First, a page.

Just like stocks, we can think of a home as a money machine, and estimate the cash coming out of the machine. The income a home generates is the rent a homeowner would otherwise have to pay a landlord. There are expenses, too. Homeowners make mortgage payments and pay property taxes, homeowner’s insurance, and maintenance expenses when a faucet drips and the walls need to be repainted. A home’s net income is the difference between the income and expenses. Since this net income is as real as the dividends from a stock portfolio, I call it the home dividend.
There are surely nonfinancial considerations that make renting and owning different. Renters might not like the pumpkin-orange walls the landlord picked out. Renters don’t get any financial benefit from remodeling a kitchen or landscaping a yard. Renters might have less privacy than homeowners. These are all arguments for why owning is better than renting and, to the extent they matter, home-dividend calculations underestimate the value of homeownership.
It is certainly not true that you can’t go wrong buying a home. The claim by a former Salomon Brothers director that “there is no bad time to buy” is embarrassingly silly. Everything has a price that is too low and a price that is too high. An apple is a bargain at a penny and too expensive at $100. The question here is whether the home dividend makes the price a bargain or a mistake.
All real estate is local, so we shouldn’t make nationwide generalizations like “there is no bad time to buy” or “the U.S. is in a real estate bubble.” Here is a real example from the height of there so-called real estate bubble. In the summer of 2005, a 3-bedroom, 3-bathroom, 1,917 square-foot house in Fishers, Indiana, was purchased for $135,000 with a 20 percent down payment ($27,000) and a 30-year mortgage. Fishers is an attractive Indianapolis suburb. The median family income is over $100,000 and Money magazine ranked Fishers among the top 50 places to live in the United States in 2005, 2006, 2008, 2010, and 2012.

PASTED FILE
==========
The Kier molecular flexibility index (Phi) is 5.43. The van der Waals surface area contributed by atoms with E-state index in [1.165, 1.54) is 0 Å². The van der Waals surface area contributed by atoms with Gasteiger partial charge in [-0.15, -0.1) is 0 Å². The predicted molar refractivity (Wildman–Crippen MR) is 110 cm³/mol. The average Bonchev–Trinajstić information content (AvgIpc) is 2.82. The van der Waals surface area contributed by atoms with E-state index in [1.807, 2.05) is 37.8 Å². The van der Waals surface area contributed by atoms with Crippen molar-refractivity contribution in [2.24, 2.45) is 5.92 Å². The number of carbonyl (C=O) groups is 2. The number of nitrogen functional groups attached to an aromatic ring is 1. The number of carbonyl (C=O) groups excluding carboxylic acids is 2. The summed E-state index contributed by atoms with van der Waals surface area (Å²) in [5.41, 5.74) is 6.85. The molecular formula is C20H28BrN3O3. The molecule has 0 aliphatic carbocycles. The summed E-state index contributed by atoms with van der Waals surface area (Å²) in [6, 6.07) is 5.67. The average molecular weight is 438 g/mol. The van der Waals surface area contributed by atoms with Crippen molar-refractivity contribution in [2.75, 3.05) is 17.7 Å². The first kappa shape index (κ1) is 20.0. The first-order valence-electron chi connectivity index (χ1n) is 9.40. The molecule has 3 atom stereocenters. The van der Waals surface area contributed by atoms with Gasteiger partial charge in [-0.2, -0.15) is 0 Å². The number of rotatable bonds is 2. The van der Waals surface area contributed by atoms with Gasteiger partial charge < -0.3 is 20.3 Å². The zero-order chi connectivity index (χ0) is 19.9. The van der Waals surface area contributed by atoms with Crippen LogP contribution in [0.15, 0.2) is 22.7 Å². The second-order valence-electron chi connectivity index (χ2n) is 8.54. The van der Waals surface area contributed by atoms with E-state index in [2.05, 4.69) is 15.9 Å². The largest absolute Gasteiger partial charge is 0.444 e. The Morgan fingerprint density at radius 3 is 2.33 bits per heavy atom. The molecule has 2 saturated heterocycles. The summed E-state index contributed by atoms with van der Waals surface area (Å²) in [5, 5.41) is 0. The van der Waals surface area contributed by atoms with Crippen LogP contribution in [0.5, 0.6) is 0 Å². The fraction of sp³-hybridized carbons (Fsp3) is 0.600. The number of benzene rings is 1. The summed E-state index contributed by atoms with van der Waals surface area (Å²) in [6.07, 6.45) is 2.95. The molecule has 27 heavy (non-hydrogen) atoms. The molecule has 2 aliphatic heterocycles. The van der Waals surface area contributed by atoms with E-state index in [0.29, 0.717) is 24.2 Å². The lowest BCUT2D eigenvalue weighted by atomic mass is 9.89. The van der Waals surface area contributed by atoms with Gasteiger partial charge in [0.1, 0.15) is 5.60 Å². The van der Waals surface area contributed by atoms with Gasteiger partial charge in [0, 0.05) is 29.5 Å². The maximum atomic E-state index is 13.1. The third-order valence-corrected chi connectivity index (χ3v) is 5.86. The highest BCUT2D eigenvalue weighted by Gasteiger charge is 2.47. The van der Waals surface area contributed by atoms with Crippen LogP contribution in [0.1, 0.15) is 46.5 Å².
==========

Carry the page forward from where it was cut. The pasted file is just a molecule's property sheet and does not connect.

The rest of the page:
In a book titled Houseonomics that I wrote with my wife, Margaret Hwang Smith, we estimated the home dividend for this house by making a list of the financial benefits and expenses from homeownership—the cash going in and the cash going out. Table 1 shows the estimated values for the first year.
The bottom line is a first-year home dividend of $5,622. After one year, the homeowners will have $5,622 more in their bank account than they would have if they were renting. Just like a stock portfolio that pays a $5,622 dividend, this $5,622 is their home dividend.
Is $5,622 a good return on their investment? As with stocks, we should compare the dividend with the size of the investment. When you buy a home, your investment is the cash you put up for the down payment and closing costs. Here, the down payment is $27,000. We’ll add $3,000 in closing costs to make it an even $30,000 investment. They invested $30,000, which they could otherwise have invested in stocks. The $5,622 first-year home dividend is a 19 percent after-tax rate of return on their investment! Where else could they invest $30,000 and get a $5,622 dividend the first year?
The home dividend will get bigger each year because rents will increase, but the mortgage payments won’t (if it is a fixed-rate mortgage). Let’s assume that rents, property taxes, insurance and maintenance all grow by 3 percent a year. The home dividend will be $5,942 in the second year, $8,843 in the tenth year, $13,471 in the twentieth year, and $19,478 in the thirtieth year. Then the mortgage payments stop. The home dividend jumps to $27,744 in the thirty-first year, and keeps on growing.
Just like stocks and bonds, we can calculate the present value of the home dividends and compare this intrinsic value to the $30,000 cost. Figure 1 shows the intrinsic values for after-tax required returns up to 30 percent. The break-even return is 23.8 percent. This home is an attractive investment for any after-tax required return below 23.8 percent.
For an after-tax required return of, say 10 percent, the present value of this $30,000 investment is $106,000. This is like buying a stock for $30 a share that is really worth $106. For an after-tax required return of 5 percent, it is like paying $30 for a stock worth $476. These are genuine $100 bills on the sidewalk.
As it turned out, home prices in the Indianapolis area have gone up about 1 percent a year since the summer of 2005. But that is just frosting on the cake. The cake itself is the tens of thousands of dollars in home dividends that the homebuyer earned during this period.